The third and youngest traveler is Ahmed An-Nawajja, 12, also from Susiya. It’s his first time to visit the United States and his hope is to save his school from demolition.

A dream fulfilled

The group at the airport

As the representatives from Gaza, Lama and her mom faced the most obstacles. First, they had to get permission from Israel to travel to Jerusalem for their U.S. visa interview. They were allowed only one day to travel there and back by bus. No stopping for sightseeing was allowed.

“I wish we had been able to visit the old city (of Jerusalem) and pray at the Dome of the Rock,” Lama’s mother, Amal, said wistfully.

Then, it took six months and three tries before they received both a permit to cross into Israel and a “nonobjection letter” from the government of Jordan allowing her to enter that country on their way to the airport in Amman. (Israel will not allow Palestinians from the West Bank and Gaza to use its Ben Gurion Airport.)

When mother and daughter finally left Gaza, they encountered still more rules, seemingly designed to discourage. For example, despite their need for sturdy luggage, no bags with wheels were allowed by the Israelis.

Lama was not discouraged. “If they told us to use a plastic bag, I would use it. I want to travel! I don’t mind relinquishing some basic rights for the sake of my dream.”

To Lama, visiting America is a chance to improve her English; she also believes her voice can make a difference, even with the American Congress. After all, she said, senators and representatives are humans too.

The entourage

Since the three travelers are so young, they are each accompanied by a parent. For Amal, it is the first time she will be away from her husband and the first time out of Gaza. Amal taught Lama to be proud of her Palestinian heritage, no matter how harsh the struggles, but also to learn from other cultures and to travel if she could. Now she can “practice what she preaches.” She sees herself as speaking for all parents whose children are suffering because U.S. President Donald Trump has cut aid for UNRWA and its schools.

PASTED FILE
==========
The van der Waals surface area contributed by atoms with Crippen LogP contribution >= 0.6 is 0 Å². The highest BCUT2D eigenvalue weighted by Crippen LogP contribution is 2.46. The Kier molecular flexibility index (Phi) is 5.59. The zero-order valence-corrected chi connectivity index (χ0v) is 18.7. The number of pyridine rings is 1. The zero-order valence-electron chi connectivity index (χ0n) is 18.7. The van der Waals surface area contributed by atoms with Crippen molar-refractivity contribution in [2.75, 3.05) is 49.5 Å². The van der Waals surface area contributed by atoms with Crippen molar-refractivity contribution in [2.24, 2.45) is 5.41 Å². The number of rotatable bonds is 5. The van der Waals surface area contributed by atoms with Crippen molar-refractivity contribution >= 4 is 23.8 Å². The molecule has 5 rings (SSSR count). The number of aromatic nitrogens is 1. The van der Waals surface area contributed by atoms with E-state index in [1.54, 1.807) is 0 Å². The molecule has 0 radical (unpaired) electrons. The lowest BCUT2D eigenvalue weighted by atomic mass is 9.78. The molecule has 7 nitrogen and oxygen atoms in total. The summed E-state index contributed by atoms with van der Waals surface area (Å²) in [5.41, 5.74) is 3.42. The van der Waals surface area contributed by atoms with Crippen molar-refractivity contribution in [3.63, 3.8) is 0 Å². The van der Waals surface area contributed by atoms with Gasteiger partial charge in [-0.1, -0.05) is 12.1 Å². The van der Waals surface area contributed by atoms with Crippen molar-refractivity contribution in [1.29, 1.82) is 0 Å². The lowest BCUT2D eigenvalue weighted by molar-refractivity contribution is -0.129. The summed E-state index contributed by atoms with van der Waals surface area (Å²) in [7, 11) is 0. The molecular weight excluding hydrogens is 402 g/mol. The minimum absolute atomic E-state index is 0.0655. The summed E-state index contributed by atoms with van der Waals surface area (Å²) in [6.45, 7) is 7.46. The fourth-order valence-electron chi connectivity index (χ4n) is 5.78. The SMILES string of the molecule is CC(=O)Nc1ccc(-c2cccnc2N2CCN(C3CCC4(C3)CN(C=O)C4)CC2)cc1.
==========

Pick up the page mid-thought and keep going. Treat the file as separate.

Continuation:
"I believe someone who reaches such a high position as Congress should believe in the humanity of everyone,” she said. “It’s their job."

Heyam, Ahmed's mother, also hopes to deliver a message on behalf of all of the other parents in Susiya. She wants to tell every American who will listen that she wants to see Ahmed become a doctor, but she is afraid his school will be destroyed before he can graduate. All her family wants is the right to learn.

Lama, Ahmed, Ayser and their mothers now have the opportunity to speak to Americans for themselves.

“Rebuilding Alliance has shown me there is still humanity in this world. I hope we will find people in the U.S. Congress who are the same and will hear us," said Amal.

In part two, coming soon, Lama, Amal and their new friends from Susiya will share whether that hope was fulfilled.

Posted: February 15, 2019

Mentor: Pam Bailey